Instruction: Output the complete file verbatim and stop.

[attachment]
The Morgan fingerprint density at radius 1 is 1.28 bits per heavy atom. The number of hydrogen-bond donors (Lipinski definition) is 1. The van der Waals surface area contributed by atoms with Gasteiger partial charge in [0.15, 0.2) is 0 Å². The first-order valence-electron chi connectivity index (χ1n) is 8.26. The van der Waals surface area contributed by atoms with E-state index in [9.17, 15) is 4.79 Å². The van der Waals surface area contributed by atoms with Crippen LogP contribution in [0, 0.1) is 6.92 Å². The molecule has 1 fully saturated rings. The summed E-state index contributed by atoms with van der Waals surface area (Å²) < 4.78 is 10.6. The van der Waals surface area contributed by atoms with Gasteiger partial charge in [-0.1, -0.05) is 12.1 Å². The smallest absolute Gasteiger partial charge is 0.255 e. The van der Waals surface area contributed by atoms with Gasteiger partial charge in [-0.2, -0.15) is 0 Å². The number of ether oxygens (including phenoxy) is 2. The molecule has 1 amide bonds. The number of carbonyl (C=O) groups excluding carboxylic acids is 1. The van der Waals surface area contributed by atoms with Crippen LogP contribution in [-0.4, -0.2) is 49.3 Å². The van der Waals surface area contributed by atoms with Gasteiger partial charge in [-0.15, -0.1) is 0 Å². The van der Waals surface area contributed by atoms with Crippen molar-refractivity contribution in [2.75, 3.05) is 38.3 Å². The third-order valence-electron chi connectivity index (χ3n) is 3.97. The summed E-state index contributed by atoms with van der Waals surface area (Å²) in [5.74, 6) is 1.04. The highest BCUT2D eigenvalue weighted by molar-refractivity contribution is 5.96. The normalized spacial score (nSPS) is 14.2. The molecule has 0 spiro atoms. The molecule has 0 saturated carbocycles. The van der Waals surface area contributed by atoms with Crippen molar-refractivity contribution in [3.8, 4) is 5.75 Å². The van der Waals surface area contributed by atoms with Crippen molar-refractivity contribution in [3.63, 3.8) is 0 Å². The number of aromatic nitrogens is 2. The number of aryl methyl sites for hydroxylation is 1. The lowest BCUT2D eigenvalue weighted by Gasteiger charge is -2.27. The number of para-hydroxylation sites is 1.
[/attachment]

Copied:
The Morgan fingerprint density at radius 1 is 1.28 bits per heavy atom. The number of hydrogen-bond donors (Lipinski definition) is 1. The van der Waals surface area contributed by atoms with Gasteiger partial charge in [0.15, 0.2) is 0 Å². The first-order valence-electron chi connectivity index (χ1n) is 8.26. The van der Waals surface area contributed by atoms with E-state index in [9.17, 15) is 4.79 Å². The van der Waals surface area contributed by atoms with Crippen LogP contribution in [0, 0.1) is 6.92 Å². The molecule has 1 fully saturated rings. The summed E-state index contributed by atoms with van der Waals surface area (Å²) < 4.78 is 10.6. The van der Waals surface area contributed by atoms with Gasteiger partial charge in [-0.1, -0.05) is 12.1 Å². The smallest absolute Gasteiger partial charge is 0.255 e. The van der Waals surface area contributed by atoms with Gasteiger partial charge in [-0.2, -0.15) is 0 Å². The number of ether oxygens (including phenoxy) is 2. The molecule has 1 amide bonds. The number of carbonyl (C=O) groups excluding carboxylic acids is 1. The van der Waals surface area contributed by atoms with Crippen LogP contribution in [-0.4, -0.2) is 49.3 Å². The van der Waals surface area contributed by atoms with Gasteiger partial charge in [-0.15, -0.1) is 0 Å². The van der Waals surface area contributed by atoms with Crippen molar-refractivity contribution in [2.75, 3.05) is 38.3 Å². The third-order valence-electron chi connectivity index (χ3n) is 3.97. The summed E-state index contributed by atoms with van der Waals surface area (Å²) in [5.74, 6) is 1.04. The highest BCUT2D eigenvalue weighted by molar-refractivity contribution is 5.96. The normalized spacial score (nSPS) is 14.2. The molecule has 0 spiro atoms. The molecule has 0 saturated carbocycles. The van der Waals surface area contributed by atoms with Crippen molar-refractivity contribution in [3.8, 4) is 5.75 Å². The van der Waals surface area contributed by atoms with Crippen molar-refractivity contribution in [3.63, 3.8) is 0 Å². The number of aromatic nitrogens is 2. The number of aryl methyl sites for hydroxylation is 1. The lowest BCUT2D eigenvalue weighted by Gasteiger charge is -2.27. The number of para-hydroxylation sites is 1.